As of this writing (December 16, 2001), my neurologist still needs to test me for anti-GAD antibody. But since it is not always present in SPS sufferers, even if I don’t test positive for it I still probably have SPS as I have all of the symptoms. My neurologist also mentioned about wanting to do a muscle biopsy, but he really didn’t explain what he helped it would show. I didn’t see mention of biopsies in any of my research. And I am very leery about being cut into. As slowly as my body seems to be healing, even a small incision could take quite some time to heal. So unless he gives a clear reason for it, I think I‘ll refuse. But I assume there is some kind of test that will rule out the fatal form of SPS, and that I will definitely want done.
I’m almost certain he’ll eventually prescribe some kind of drug. Given all the potential side effects of the recommended drugs, I am also very leery about taking any of them. But I just might not have any choice.
I’ll continue with the allergy treatments and other natural treatments I am already utilizing. Even if they don’t help with my SPS they have other benefits as discussed above [actually no, at least in regards to NAET].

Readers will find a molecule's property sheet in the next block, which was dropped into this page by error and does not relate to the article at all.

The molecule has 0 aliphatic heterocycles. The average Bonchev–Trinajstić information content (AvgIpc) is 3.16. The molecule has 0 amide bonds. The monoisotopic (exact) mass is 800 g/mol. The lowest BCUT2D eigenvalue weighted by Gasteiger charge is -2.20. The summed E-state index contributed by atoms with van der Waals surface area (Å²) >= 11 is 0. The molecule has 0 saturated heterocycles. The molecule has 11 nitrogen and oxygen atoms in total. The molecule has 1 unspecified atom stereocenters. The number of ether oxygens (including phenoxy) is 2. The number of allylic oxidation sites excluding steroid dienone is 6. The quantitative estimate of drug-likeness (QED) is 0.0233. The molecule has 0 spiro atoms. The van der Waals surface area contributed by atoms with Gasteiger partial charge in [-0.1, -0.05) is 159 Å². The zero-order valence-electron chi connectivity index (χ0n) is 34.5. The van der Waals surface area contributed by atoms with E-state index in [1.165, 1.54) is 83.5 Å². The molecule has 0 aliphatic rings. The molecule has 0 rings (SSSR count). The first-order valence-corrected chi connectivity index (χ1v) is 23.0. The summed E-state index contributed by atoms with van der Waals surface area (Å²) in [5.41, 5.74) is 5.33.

One site I saw said that physical therapy can actually aggravate the symptoms of SPS. But to do nothing would ensure that my flexibility would get worse and that my muscles would degrade over time. So I intend on continuing with the therapy as long as I am able to do so, and my insurance covers it. Even if I get very sore from it, it’s better than watching my body completely degrade.
I’ll post updates on my condition and how various treatments are working as time go on. And I will add to or correct any mistakes in the above information as I find out more about SPS. And, of course, prayers are greatly appreciated. This whole situation is rather scary, to say the least.
See Stiff Person Syndrome Sites for some of the Web pages I consulted in researching this subject.
This article is continued at Stiff Person Syndrome: Part Three.
Disclaimer: The material presented in this article is intended for educational purposes only. The author is not offering medical or legal advice. Accuracy of information is attempted but not guaranteed. Before undertaking any diet, exercise, or health improvement program, one should consult your doctor. The author is in no way responsible or liable for any bodily harm, physical, mental, or emotional, that results from following any of the advice in this article.
Stiff Person Syndrome. Copyright © 2001-2003, 2015 by Gary F. Zeolla.
The above article was posted on this Web site December 16, 2001.
The bracketed updates were added February 2, 2015.